27 thoughts on “Home After Dark by David Small

  1. Not a graphic novel that I would usually go pick up myself, but I have to admit that is sounds intriguing. I also like the rather unique setting of the 50’s which is something you don’t featured many times either. I like what you said in your opening paragraph because it really is so true. Without proper guidance you can find yourself getting lost during that time in your life. I have even seen it happen to some friends. As usual your review is totally amazing, and I find myself adding this one to my to read list! 😊

    Liked by 1 person

    1. Yep, it’s a period that I don’t usually see often in literature too, but it’s definitely one that highlights a lot of touchy issues that we still have yet to completely deal with today. Yep. We all seek to have that “mentor” in life, whoever it is (parents, friends, cousins, etc.). Not having one turns life into a challenge and can be quite “dangerous” for some. Thank you so much for your kind words, Michel. I appreciate it! 😀

      Liked by 1 person

    1. Thanks Norrie! Indeed. Sometimes those experiences can help build a person’s character and what they decide to become (in a good way), but support is almost a necessity. But in the end, screw bullies and assholes hehe


    1. It is indeed not a happy tale. The ending is open for interpretation and doesn’t necessarily answer any questions either. It leads to a reflection of society back then and today. I wouldn’t exactly call it a happy ending since that very reflection highlights issues rather than solutions heheh Thank you so much for reading, Stephanie! ❤

      Liked by 1 person

  2. I feel like I don’t read enough books about adolescent boys and ultimately forget they have their own struggles and circumstances sometimes. It’s always about girls and their issues, and while men always seem to have it easier, until they get there it can be a pretty challenging path, what with all the expectations thrust upon them. I guess every kid goes through different kinds of hardships so it’s always important to get both perspectives.

    I’m glad this was a fascinating tale and gripping enough to earn 4 stars! I’m not a big fan of contemporaries but something set in the 50’s is not really the same as something set in our time so it probably is a bit more interesting than most 🙂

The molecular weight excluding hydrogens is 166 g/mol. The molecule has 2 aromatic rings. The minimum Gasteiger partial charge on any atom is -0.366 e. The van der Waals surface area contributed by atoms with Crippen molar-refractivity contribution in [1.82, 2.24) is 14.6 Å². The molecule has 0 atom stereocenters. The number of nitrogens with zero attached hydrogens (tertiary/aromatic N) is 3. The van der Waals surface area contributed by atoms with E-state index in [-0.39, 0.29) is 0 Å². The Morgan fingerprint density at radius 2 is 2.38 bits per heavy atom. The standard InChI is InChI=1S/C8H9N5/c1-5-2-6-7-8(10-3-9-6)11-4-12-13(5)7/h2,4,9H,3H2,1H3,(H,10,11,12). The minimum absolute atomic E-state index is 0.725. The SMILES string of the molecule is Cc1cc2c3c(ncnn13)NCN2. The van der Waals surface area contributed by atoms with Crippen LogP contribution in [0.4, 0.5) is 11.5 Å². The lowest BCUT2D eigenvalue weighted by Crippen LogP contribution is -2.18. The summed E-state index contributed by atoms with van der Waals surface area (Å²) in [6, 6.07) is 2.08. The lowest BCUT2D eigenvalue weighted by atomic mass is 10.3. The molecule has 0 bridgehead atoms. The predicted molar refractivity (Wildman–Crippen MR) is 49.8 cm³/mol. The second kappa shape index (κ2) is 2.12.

Wonderful review, Lashaan!

    Liked by 1 person

    1. Hahah yes! All teenagers, boys and girls, go through life-defining and challenging issues throughout those years. I can’t tell anyone who has it harder, but both go through things that aren’t easy on them.

      Interestingly, some of the themes explored in this novel are still pretty omnipresent today, and that’s a scary thing to realize upon reading this graphic novel. But the cruelty of it back in the 50s where awareness was much less on these subjects just makes it much more difficult to swallow and move on.

      Thanks for reading, Sophie! 😉

      Liked by 1 person

    1. They’re all really important and powerful subjects, but I also found that the overwhelming number of them diluted the overall effect of each of them on the reader. If there was a slight focus on a couple of them instead of having them all together, this story could’ve easily tear a person up. Then again, it was still a wonderfully executed story! Thanks Caroline for reading! I really appreciate that. ❤ 😀

      Liked by 1 person

  3. There’s no two ways about it- your review makes this title sounds like a true work of art! The way the story is delivered, the very little dialogue, the themes… I love the sound of it! Wonderful review, Lashaan!

    Liked by 1 person

Leave a Reply

Fill in your details below or click an icon to log in:

WordPress.com Logo

You are commenting using your WordPress.com account. Log Out /  Change )

Twitter picture

You are commenting using your Twitter account. Log Out /  Change )

Facebook photo

You are commenting using your Facebook account. Log Out /  Change )

Connecting to %s